The relationship among the judiciary, public attitudes, public confidence and the institutional authority of courts in a democracy is complex. It is frequently asserted that courts depend on public confidence for the effectiveness and, indeed, legitimacy of judicial authority. Drawing on national interviews and surveys with Australian judicial officers, this article considers the judiciary's views about the nature and prevalence of public attitudes. It investigates individual judicial and institutional responses to perceived public criticism and commentary and considers activities aimed at affirmatively promoting improved public knowledge of courts and judicial work. Understanding the judiciary's own perceptions and attitudes generates important insights into the nature and limits of communication between courts and the public.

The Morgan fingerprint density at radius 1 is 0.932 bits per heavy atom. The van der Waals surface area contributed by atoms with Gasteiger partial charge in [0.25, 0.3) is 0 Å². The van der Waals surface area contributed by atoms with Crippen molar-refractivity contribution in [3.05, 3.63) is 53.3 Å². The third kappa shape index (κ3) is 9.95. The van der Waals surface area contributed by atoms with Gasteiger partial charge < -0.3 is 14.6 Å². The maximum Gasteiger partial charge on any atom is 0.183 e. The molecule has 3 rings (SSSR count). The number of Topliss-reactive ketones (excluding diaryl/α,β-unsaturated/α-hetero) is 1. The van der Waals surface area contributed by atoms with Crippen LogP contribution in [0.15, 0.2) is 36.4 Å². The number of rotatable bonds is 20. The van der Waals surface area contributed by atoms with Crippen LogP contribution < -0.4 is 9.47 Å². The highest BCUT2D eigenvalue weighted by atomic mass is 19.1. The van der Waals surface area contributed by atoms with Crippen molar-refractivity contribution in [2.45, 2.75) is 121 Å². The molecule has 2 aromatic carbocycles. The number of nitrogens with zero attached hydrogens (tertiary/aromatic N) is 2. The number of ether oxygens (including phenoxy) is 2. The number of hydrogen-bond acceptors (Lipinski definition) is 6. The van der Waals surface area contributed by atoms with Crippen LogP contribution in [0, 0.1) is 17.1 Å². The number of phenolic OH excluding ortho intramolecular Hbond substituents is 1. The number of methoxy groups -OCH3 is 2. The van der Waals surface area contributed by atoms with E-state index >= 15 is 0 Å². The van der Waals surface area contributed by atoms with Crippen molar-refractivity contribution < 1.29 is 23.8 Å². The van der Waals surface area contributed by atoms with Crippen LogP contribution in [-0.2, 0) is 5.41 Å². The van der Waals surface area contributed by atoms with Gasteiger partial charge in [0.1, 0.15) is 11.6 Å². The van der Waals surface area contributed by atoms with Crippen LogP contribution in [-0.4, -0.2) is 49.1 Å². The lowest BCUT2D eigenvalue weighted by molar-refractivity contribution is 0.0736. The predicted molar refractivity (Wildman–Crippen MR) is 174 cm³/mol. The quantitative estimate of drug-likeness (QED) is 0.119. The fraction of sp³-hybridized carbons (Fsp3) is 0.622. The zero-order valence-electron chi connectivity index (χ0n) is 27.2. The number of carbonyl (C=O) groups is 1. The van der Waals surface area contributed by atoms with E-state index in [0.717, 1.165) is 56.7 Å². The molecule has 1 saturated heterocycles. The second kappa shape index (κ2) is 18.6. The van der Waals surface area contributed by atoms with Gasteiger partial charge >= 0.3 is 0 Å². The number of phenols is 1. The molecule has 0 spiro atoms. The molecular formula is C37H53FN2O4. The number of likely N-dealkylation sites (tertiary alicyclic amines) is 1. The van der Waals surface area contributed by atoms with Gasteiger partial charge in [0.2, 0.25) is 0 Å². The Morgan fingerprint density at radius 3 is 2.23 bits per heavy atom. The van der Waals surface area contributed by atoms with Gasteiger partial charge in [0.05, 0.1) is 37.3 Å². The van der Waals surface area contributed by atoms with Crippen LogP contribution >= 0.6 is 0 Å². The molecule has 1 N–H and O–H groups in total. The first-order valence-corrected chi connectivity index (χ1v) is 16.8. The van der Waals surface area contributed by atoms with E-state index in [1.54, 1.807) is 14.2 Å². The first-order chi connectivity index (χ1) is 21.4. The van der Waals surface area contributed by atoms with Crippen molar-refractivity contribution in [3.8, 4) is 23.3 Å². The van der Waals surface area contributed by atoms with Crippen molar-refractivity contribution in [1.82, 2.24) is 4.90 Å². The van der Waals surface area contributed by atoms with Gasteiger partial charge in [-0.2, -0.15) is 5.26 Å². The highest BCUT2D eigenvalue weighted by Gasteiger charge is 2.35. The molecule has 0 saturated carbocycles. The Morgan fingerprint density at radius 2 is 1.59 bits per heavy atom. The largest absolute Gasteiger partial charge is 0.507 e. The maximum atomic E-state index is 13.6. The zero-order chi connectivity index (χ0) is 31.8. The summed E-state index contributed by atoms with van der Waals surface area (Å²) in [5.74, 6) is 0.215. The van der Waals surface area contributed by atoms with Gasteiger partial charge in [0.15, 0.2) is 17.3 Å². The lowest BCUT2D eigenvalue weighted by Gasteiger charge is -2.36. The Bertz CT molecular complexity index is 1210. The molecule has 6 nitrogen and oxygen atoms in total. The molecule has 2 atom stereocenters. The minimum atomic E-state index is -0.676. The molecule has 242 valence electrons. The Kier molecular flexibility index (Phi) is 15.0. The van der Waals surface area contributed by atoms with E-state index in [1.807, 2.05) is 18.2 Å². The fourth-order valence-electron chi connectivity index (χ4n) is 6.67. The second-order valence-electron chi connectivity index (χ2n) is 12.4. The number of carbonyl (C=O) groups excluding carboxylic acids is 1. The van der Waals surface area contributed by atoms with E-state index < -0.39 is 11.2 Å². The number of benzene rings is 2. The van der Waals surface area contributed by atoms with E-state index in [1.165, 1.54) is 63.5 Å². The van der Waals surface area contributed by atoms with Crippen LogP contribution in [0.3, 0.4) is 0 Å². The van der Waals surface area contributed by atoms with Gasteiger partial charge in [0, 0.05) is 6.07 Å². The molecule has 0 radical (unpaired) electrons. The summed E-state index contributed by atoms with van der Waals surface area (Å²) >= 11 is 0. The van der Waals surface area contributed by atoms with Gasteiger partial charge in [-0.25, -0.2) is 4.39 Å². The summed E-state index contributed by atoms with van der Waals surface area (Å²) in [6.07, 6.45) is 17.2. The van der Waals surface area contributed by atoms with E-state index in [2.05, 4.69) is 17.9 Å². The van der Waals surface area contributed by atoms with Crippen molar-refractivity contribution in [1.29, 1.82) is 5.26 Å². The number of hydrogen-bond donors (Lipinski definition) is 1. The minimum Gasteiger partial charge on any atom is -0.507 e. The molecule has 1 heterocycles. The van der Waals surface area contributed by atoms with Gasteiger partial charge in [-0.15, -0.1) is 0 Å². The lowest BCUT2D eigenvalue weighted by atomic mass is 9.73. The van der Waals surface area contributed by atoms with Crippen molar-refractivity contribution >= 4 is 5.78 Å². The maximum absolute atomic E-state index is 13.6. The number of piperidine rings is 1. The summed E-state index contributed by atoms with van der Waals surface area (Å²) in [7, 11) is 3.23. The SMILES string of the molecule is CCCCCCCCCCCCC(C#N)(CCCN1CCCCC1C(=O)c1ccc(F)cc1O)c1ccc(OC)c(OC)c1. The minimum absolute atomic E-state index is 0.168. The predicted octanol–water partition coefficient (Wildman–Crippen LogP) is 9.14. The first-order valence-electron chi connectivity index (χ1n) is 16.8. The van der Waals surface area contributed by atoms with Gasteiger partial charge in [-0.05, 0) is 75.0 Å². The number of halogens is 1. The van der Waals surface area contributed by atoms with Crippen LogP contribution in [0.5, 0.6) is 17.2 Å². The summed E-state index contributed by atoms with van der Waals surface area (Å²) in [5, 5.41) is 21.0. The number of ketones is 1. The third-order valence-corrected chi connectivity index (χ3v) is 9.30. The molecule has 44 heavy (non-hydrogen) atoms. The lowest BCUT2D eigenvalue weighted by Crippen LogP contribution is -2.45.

|Number of pages||35|
|Journal||Adelaide Law Review|
|Publication status||Published - 2018|